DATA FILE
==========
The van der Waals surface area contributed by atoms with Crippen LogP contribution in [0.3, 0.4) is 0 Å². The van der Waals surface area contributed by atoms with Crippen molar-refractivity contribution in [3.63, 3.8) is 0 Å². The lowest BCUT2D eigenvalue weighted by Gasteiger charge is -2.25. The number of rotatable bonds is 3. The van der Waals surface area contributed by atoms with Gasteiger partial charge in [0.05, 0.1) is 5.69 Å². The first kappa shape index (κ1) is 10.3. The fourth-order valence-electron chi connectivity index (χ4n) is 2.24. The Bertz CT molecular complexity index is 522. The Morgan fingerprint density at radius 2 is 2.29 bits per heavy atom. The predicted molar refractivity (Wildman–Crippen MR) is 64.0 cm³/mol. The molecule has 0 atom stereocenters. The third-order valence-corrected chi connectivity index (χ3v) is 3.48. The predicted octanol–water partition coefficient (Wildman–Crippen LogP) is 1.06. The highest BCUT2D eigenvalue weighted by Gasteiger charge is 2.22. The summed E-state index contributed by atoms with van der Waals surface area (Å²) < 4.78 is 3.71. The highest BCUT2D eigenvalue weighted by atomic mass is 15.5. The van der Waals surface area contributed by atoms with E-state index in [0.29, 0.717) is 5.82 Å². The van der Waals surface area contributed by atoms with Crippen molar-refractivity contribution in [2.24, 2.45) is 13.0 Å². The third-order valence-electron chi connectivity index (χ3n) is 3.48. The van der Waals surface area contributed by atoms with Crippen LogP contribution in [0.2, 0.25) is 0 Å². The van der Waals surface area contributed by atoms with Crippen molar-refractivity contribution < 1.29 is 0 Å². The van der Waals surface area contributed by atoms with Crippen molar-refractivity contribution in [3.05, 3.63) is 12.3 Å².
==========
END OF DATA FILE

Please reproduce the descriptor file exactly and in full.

The van der Waals surface area contributed by atoms with Crippen LogP contribution in [0.3, 0.4) is 0 Å². The van der Waals surface area contributed by atoms with Crippen molar-refractivity contribution in [3.63, 3.8) is 0 Å². The lowest BCUT2D eigenvalue weighted by Gasteiger charge is -2.25. The number of rotatable bonds is 3. The van der Waals surface area contributed by atoms with Gasteiger partial charge in [0.05, 0.1) is 5.69 Å². The first kappa shape index (κ1) is 10.3. The fourth-order valence-electron chi connectivity index (χ4n) is 2.24. The Bertz CT molecular complexity index is 522. The Morgan fingerprint density at radius 2 is 2.29 bits per heavy atom. The predicted molar refractivity (Wildman–Crippen MR) is 64.0 cm³/mol. The molecule has 0 atom stereocenters. The third-order valence-corrected chi connectivity index (χ3v) is 3.48. The predicted octanol–water partition coefficient (Wildman–Crippen LogP) is 1.06. The highest BCUT2D eigenvalue weighted by Gasteiger charge is 2.22. The summed E-state index contributed by atoms with van der Waals surface area (Å²) < 4.78 is 3.71. The highest BCUT2D eigenvalue weighted by atomic mass is 15.5. The van der Waals surface area contributed by atoms with E-state index in [0.29, 0.717) is 5.82 Å². The van der Waals surface area contributed by atoms with Crippen molar-refractivity contribution in [2.24, 2.45) is 13.0 Å². The third-order valence-electron chi connectivity index (χ3n) is 3.48. The van der Waals surface area contributed by atoms with Crippen LogP contribution in [0.2, 0.25) is 0 Å². The van der Waals surface area contributed by atoms with Crippen molar-refractivity contribution < 1.29 is 0 Å². The van der Waals surface area contributed by atoms with Crippen molar-refractivity contribution in [3.05, 3.63) is 12.3 Å².